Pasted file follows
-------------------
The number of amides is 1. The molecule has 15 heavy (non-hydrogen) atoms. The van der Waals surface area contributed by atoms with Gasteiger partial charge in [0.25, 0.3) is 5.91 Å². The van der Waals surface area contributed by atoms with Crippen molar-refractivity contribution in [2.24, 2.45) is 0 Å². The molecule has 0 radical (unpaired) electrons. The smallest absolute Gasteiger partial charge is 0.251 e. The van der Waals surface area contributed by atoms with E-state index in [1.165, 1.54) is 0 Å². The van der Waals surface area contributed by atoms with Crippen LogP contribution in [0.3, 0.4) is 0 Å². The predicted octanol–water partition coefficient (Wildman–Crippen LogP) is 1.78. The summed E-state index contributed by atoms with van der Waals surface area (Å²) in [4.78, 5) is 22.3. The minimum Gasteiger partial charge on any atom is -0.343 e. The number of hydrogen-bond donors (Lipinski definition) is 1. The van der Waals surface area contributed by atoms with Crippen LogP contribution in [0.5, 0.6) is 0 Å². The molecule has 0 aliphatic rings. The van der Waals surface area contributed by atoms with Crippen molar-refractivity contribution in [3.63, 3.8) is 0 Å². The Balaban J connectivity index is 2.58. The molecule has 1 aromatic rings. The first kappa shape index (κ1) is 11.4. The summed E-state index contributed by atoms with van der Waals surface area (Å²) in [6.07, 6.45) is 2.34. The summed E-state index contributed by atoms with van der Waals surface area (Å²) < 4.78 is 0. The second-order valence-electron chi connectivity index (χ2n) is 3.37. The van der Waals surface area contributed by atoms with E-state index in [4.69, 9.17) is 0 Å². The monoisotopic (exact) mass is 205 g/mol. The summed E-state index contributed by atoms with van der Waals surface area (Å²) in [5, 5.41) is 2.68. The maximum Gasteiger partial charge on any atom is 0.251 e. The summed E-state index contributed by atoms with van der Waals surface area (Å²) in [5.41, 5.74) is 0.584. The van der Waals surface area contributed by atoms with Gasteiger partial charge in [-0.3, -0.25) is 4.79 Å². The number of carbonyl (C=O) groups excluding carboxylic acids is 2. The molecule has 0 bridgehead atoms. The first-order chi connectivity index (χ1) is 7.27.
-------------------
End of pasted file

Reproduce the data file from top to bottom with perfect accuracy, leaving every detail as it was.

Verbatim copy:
The number of amides is 1. The molecule has 15 heavy (non-hydrogen) atoms. The van der Waals surface area contributed by atoms with Gasteiger partial charge in [0.25, 0.3) is 5.91 Å². The van der Waals surface area contributed by atoms with Crippen molar-refractivity contribution in [2.24, 2.45) is 0 Å². The molecule has 0 radical (unpaired) electrons. The smallest absolute Gasteiger partial charge is 0.251 e. The van der Waals surface area contributed by atoms with E-state index in [1.165, 1.54) is 0 Å². The van der Waals surface area contributed by atoms with Crippen LogP contribution in [0.3, 0.4) is 0 Å². The predicted octanol–water partition coefficient (Wildman–Crippen LogP) is 1.78. The summed E-state index contributed by atoms with van der Waals surface area (Å²) in [4.78, 5) is 22.3. The minimum Gasteiger partial charge on any atom is -0.343 e. The number of hydrogen-bond donors (Lipinski definition) is 1. The van der Waals surface area contributed by atoms with Crippen LogP contribution in [0.5, 0.6) is 0 Å². The molecule has 0 aliphatic rings. The van der Waals surface area contributed by atoms with Crippen molar-refractivity contribution in [3.63, 3.8) is 0 Å². The Balaban J connectivity index is 2.58. The molecule has 1 aromatic rings. The first kappa shape index (κ1) is 11.4. The summed E-state index contributed by atoms with van der Waals surface area (Å²) in [6.07, 6.45) is 2.34. The summed E-state index contributed by atoms with van der Waals surface area (Å²) < 4.78 is 0. The second-order valence-electron chi connectivity index (χ2n) is 3.37. The van der Waals surface area contributed by atoms with E-state index in [4.69, 9.17) is 0 Å². The monoisotopic (exact) mass is 205 g/mol. The summed E-state index contributed by atoms with van der Waals surface area (Å²) in [5, 5.41) is 2.68. The maximum Gasteiger partial charge on any atom is 0.251 e. The summed E-state index contributed by atoms with van der Waals surface area (Å²) in [5.41, 5.74) is 0.584. The van der Waals surface area contributed by atoms with Gasteiger partial charge in [-0.3, -0.25) is 4.79 Å². The number of carbonyl (C=O) groups excluding carboxylic acids is 2. The molecule has 0 bridgehead atoms. The first-order chi connectivity index (χ1) is 7.27.